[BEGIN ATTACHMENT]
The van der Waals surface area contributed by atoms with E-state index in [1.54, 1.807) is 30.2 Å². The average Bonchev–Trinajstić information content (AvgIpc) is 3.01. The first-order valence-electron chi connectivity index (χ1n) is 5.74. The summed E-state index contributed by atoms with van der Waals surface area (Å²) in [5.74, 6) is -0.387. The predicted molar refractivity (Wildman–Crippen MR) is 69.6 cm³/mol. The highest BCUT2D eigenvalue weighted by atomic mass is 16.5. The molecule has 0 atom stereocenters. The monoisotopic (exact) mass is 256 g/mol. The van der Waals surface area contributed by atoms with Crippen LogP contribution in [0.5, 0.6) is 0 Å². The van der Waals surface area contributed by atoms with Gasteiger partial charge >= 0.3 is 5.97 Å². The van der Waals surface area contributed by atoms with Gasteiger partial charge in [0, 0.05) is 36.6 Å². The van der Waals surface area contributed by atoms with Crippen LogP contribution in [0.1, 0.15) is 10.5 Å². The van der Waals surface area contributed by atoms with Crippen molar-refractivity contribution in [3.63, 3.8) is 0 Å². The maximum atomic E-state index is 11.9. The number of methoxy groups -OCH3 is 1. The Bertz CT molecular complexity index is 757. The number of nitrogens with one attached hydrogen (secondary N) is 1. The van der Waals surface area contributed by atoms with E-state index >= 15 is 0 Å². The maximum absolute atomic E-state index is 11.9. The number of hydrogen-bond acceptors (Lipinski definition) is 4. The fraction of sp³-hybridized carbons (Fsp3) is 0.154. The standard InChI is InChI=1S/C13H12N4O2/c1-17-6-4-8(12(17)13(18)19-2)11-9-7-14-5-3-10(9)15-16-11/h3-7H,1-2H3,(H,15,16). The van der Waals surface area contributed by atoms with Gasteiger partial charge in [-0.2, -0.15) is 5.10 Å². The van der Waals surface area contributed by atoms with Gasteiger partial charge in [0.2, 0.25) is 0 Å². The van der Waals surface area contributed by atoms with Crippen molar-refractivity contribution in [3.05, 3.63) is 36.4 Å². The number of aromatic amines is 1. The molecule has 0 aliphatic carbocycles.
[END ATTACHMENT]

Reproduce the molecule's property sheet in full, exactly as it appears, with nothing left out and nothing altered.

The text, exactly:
The van der Waals surface area contributed by atoms with E-state index in [1.54, 1.807) is 30.2 Å². The average Bonchev–Trinajstić information content (AvgIpc) is 3.01. The first-order valence-electron chi connectivity index (χ1n) is 5.74. The summed E-state index contributed by atoms with van der Waals surface area (Å²) in [5.74, 6) is -0.387. The predicted molar refractivity (Wildman–Crippen MR) is 69.6 cm³/mol. The highest BCUT2D eigenvalue weighted by atomic mass is 16.5. The molecule has 0 atom stereocenters. The monoisotopic (exact) mass is 256 g/mol. The van der Waals surface area contributed by atoms with Crippen LogP contribution in [0.5, 0.6) is 0 Å². The van der Waals surface area contributed by atoms with Gasteiger partial charge >= 0.3 is 5.97 Å². The van der Waals surface area contributed by atoms with Gasteiger partial charge in [0, 0.05) is 36.6 Å². The van der Waals surface area contributed by atoms with Crippen LogP contribution in [0.1, 0.15) is 10.5 Å². The van der Waals surface area contributed by atoms with Crippen molar-refractivity contribution in [3.63, 3.8) is 0 Å². The maximum atomic E-state index is 11.9. The number of methoxy groups -OCH3 is 1. The Bertz CT molecular complexity index is 757. The number of nitrogens with one attached hydrogen (secondary N) is 1. The van der Waals surface area contributed by atoms with E-state index >= 15 is 0 Å². The maximum absolute atomic E-state index is 11.9. The number of hydrogen-bond acceptors (Lipinski definition) is 4. The fraction of sp³-hybridized carbons (Fsp3) is 0.154. The standard InChI is InChI=1S/C13H12N4O2/c1-17-6-4-8(12(17)13(18)19-2)11-9-7-14-5-3-10(9)15-16-11/h3-7H,1-2H3,(H,15,16). The van der Waals surface area contributed by atoms with Gasteiger partial charge in [-0.2, -0.15) is 5.10 Å². The van der Waals surface area contributed by atoms with Gasteiger partial charge in [0.2, 0.25) is 0 Å². The van der Waals surface area contributed by atoms with Crippen molar-refractivity contribution in [3.05, 3.63) is 36.4 Å². The number of aromatic amines is 1. The molecule has 0 aliphatic carbocycles.